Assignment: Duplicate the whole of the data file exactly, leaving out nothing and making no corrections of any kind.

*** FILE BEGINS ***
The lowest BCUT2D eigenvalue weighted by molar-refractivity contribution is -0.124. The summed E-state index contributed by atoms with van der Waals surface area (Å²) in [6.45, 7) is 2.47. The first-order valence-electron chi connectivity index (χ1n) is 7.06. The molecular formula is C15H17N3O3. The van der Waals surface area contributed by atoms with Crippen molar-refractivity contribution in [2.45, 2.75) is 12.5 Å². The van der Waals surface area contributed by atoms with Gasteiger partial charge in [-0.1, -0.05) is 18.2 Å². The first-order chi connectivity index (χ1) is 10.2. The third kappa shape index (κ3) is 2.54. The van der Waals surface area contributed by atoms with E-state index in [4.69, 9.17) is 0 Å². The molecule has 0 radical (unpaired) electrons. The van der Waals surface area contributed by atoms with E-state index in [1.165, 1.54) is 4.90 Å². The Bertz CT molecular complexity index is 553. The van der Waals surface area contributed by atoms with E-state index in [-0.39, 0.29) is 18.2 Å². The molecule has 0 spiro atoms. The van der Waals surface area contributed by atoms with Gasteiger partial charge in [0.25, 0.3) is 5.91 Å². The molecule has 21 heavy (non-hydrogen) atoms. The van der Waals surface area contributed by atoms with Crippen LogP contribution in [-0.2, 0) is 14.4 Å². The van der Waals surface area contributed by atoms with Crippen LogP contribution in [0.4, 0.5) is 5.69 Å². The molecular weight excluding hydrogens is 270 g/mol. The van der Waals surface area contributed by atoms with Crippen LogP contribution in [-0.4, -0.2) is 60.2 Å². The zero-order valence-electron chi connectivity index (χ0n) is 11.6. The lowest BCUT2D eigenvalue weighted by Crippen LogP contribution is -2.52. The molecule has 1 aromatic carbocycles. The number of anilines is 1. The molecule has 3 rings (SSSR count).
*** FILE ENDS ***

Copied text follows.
The lowest BCUT2D eigenvalue weighted by molar-refractivity contribution is -0.124. The summed E-state index contributed by atoms with van der Waals surface area (Å²) in [6.45, 7) is 2.47. The first-order valence-electron chi connectivity index (χ1n) is 7.06. The molecular formula is C15H17N3O3. The van der Waals surface area contributed by atoms with Crippen molar-refractivity contribution in [2.45, 2.75) is 12.5 Å². The van der Waals surface area contributed by atoms with Gasteiger partial charge in [-0.1, -0.05) is 18.2 Å². The first-order chi connectivity index (χ1) is 10.2. The third kappa shape index (κ3) is 2.54. The van der Waals surface area contributed by atoms with E-state index in [4.69, 9.17) is 0 Å². The molecule has 0 radical (unpaired) electrons. The van der Waals surface area contributed by atoms with E-state index in [1.165, 1.54) is 4.90 Å². The Bertz CT molecular complexity index is 553. The van der Waals surface area contributed by atoms with E-state index in [-0.39, 0.29) is 18.2 Å². The molecule has 0 spiro atoms. The van der Waals surface area contributed by atoms with Gasteiger partial charge in [0.25, 0.3) is 5.91 Å². The molecule has 21 heavy (non-hydrogen) atoms. The van der Waals surface area contributed by atoms with Crippen LogP contribution in [-0.2, 0) is 14.4 Å². The van der Waals surface area contributed by atoms with Crippen LogP contribution in [0.4, 0.5) is 5.69 Å². The molecular weight excluding hydrogens is 270 g/mol. The van der Waals surface area contributed by atoms with Crippen LogP contribution in [-0.4, -0.2) is 60.2 Å². The zero-order valence-electron chi connectivity index (χ0n) is 11.6. The lowest BCUT2D eigenvalue weighted by Crippen LogP contribution is -2.52. The molecule has 1 aromatic carbocycles. The number of anilines is 1. The molecule has 3 rings (SSSR count).